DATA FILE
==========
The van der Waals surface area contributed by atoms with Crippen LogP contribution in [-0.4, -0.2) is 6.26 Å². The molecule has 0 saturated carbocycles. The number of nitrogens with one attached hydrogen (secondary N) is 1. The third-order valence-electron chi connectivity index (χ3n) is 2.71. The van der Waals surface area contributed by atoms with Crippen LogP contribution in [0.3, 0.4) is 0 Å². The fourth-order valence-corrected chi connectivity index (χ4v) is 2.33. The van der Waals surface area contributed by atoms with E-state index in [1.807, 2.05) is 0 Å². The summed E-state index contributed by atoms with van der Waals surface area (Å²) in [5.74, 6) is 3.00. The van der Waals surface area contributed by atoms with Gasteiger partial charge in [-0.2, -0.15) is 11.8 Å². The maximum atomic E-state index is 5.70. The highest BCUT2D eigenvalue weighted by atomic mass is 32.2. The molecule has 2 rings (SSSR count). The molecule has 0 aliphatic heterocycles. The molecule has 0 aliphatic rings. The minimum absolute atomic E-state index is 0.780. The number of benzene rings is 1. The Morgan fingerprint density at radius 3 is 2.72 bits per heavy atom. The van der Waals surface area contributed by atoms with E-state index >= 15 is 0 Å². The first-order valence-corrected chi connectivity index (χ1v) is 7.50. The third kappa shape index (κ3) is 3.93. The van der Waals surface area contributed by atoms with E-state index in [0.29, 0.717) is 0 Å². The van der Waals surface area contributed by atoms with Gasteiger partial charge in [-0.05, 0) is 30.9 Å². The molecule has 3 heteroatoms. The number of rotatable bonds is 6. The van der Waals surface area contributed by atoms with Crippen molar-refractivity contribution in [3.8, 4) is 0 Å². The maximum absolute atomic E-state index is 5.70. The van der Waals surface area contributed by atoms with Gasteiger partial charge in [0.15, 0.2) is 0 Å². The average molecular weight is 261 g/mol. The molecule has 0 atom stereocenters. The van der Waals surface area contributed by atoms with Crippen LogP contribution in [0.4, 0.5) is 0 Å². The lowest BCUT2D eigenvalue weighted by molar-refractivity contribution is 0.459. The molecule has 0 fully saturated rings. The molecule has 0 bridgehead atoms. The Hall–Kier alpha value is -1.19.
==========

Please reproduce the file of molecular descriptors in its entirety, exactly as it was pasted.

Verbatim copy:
The van der Waals surface area contributed by atoms with Crippen LogP contribution in [-0.4, -0.2) is 6.26 Å². The molecule has 0 saturated carbocycles. The number of nitrogens with one attached hydrogen (secondary N) is 1. The third-order valence-electron chi connectivity index (χ3n) is 2.71. The van der Waals surface area contributed by atoms with Crippen LogP contribution in [0.3, 0.4) is 0 Å². The fourth-order valence-corrected chi connectivity index (χ4v) is 2.33. The van der Waals surface area contributed by atoms with E-state index in [1.807, 2.05) is 0 Å². The summed E-state index contributed by atoms with van der Waals surface area (Å²) in [5.74, 6) is 3.00. The van der Waals surface area contributed by atoms with Gasteiger partial charge in [-0.2, -0.15) is 11.8 Å². The maximum atomic E-state index is 5.70. The highest BCUT2D eigenvalue weighted by atomic mass is 32.2. The molecule has 2 rings (SSSR count). The molecule has 0 aliphatic heterocycles. The molecule has 0 aliphatic rings. The minimum absolute atomic E-state index is 0.780. The number of benzene rings is 1. The Morgan fingerprint density at radius 3 is 2.72 bits per heavy atom. The van der Waals surface area contributed by atoms with E-state index >= 15 is 0 Å². The first-order valence-corrected chi connectivity index (χ1v) is 7.50. The third kappa shape index (κ3) is 3.93. The van der Waals surface area contributed by atoms with E-state index in [0.29, 0.717) is 0 Å². The van der Waals surface area contributed by atoms with Gasteiger partial charge in [-0.05, 0) is 30.9 Å². The molecule has 3 heteroatoms. The number of rotatable bonds is 6. The van der Waals surface area contributed by atoms with Crippen molar-refractivity contribution in [3.8, 4) is 0 Å². The maximum absolute atomic E-state index is 5.70. The van der Waals surface area contributed by atoms with Gasteiger partial charge in [0.15, 0.2) is 0 Å². The average molecular weight is 261 g/mol. The molecule has 0 atom stereocenters. The van der Waals surface area contributed by atoms with Crippen LogP contribution in [0.4, 0.5) is 0 Å². The lowest BCUT2D eigenvalue weighted by molar-refractivity contribution is 0.459. The molecule has 0 fully saturated rings. The molecule has 0 bridgehead atoms. The Hall–Kier alpha value is -1.19.